It is imperative that owners seek treatment at a vet as SOON as possible. Intravenous medication can be given to halt the process of the reaction but the earlier this is done, the better the animal´s chances. You may not actually see your pet with the caterpillars, but be suspicious if you encounter ANY of the following signs:

Sudden distress, whining and agitation

Sudden frantic licking or gnawing at one area of the body- often a paw.

Pawing at the eyes or mouth

Rubbing the face along the ground

Excessive drooling

Mouth hanging slightly open and seems unable to close

The pet struggles to swallow or breath.

Prevention: Stay away from areas where you know there are a lot of nests in Spring. If walking near pines, keep your dog on the lead. If contact may be unavoidable, animals roaming in forests or in gardens where caterpillars might appear, should wear Baskerville basket muzzles. If you see your dog or cat walk over caterpillars, prevent them from licking their paws and immediately wash them with copious soap and water. You can also try to remove any hairs visible using Sellotape before wetting the area. And most importantly….if in doubt, CALL A VET!!

Calviavet Tel: 971 695108  After hrs emergency: 634 524440

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We Wish you a Vet-free Christmas!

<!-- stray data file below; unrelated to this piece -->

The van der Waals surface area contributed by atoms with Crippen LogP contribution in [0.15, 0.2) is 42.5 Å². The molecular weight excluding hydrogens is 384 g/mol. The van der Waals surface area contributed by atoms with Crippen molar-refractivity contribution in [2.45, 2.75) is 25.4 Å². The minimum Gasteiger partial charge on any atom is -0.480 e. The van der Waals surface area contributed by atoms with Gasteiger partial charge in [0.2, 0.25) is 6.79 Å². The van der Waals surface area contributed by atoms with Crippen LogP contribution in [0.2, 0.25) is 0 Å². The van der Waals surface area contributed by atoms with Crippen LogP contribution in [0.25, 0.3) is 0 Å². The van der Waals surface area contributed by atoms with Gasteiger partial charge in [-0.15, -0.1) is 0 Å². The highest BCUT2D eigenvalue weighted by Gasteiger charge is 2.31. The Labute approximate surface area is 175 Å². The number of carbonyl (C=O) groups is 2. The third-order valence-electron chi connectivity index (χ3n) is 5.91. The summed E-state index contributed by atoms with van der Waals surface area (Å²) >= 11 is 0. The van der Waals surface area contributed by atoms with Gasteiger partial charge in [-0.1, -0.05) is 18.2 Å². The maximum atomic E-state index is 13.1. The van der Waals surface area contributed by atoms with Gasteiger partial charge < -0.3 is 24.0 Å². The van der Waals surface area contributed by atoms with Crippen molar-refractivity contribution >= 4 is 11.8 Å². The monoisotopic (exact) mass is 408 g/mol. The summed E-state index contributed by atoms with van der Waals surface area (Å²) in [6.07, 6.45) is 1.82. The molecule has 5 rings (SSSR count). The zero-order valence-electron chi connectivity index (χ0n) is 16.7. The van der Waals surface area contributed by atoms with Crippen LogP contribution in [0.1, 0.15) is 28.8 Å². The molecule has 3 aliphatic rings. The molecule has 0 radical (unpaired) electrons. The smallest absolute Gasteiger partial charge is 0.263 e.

nAUGHTY PETS XMAS¡Os deseamos unas muy Felices Fiestas y, por supuesto, sanas! En un reciente estudio publicado por la marca de comida para mascotas, Forthglade, se dice que hasta un 50% de dueños dan comida “casera” a sus mascotas especialmente todo en estas fechas. Comida… Es muy tentador dar los restos de los banquetes de Navidad a tu mascota, pero, desgraciadamente y con frecuencia se producen más vómitos y diarreas que de costumbre. Algunos perros y gatos pueden ser muy susceptibles a cambios bruscos de comida, así que ten en cuenta que no les estás haciendo un favor permitiéndole que coman de todo en estas fechas. Es muy importante que la gente sepa que hay cosas que son muy perjudiciales para los perros y gatos, como las uvas y las pasas, tan típicas en Nochevieja y que pueden ocasionar daños renales muy graves. La planta Ponseitia, la famosa flor de Pascua es extremadamente tóxica para los gatos y el chocolate, sobre todo el más puro, puede dar cuadros neurológicos agudos Regalos… Entonces, qué podemos darle a nuestras mascotas que les haga sentirse especial en estas fiestas. Lo que más aprecian son nuestro tiempo y nuestro cariño. Paseos extras, un juguete nuevo para jugar con ellos, más caricias… Otra cosa con la que hay que tener cuidado es con las decoraciones navideñas, más de una vez hemos tenido que operar de urgencia a algún perro o gato porque se había comido una pieza del Belén, o una tira de espumillón, luces del árbol de navidad… Antes de irse de vacaciones … Si has decidido irte de vacaciones es importante tener el alojamiento de vuestra mascota planeado con bastante antelación ya que las residencias caninas y felinas se llenan en seguida. Recomendamos que antes de reservar que vayáis a comprobar la residencia donde vuestra mascota vaya a pasar las vacaciones para asegurarse de que cumple con todos lo requisitos para que esté lo más confortable y segura. Si lo vas a dejar en casa de un familiar o amigo recordad dejarle el número de teléfono de vuestro veterinario por si le ocurriese algo. Nueva mascota para Navidades… No recomendamos dar una mascota como regalo. La decisión de adquirir una mascota es una decisión muy importante y llena de responsabilidades. Si lo llevas pensando bastante tiempo, si has considerado la responsabilidad, el tiempo y los costes de tenerla bien cuidada y estás seguro de que puedes tener una mascota ve primero a una perrera o protectora ya que hay cientos de animales que necesitan una casa. Si decides que quieres una raza en particular y prefieres comprarlo en una tienda o criador ten cuidado y mira bien de dónde vienen y en qué condiciones han sido criados. La Asociación de Empresarios Veterinarios de las Islas Baleares (EMVETIB) ha publicado recientemente un artículo en el Ultima Hora sobre el tráfico cruel de cachorros. Desde 2004 el tráfico ilegal de mascotas desde Eslovaquia ha ido creciendo rápidamente y sin impunidad. Cachorros de edades de 4-5 semanas son transportados en camiones en condiciones inhumanas, algunos con infecciones muy severas y a veces mortales por lo que no todos llegan a su destino. EMVETIB recomienda que antes de adquirir uno de estos cachorros os pongáis en contacto con vuestro veterinario para que os de consejos. Siempre es más recomendable adquirir un cachorro de un criador con buena reputación, visitar las instalaciones y conocer por lo menos a la madre de los cachorros y a la camada. ¡Os deseamos unas Felices Navidades y un 2015 lleno de salud y prosperidad!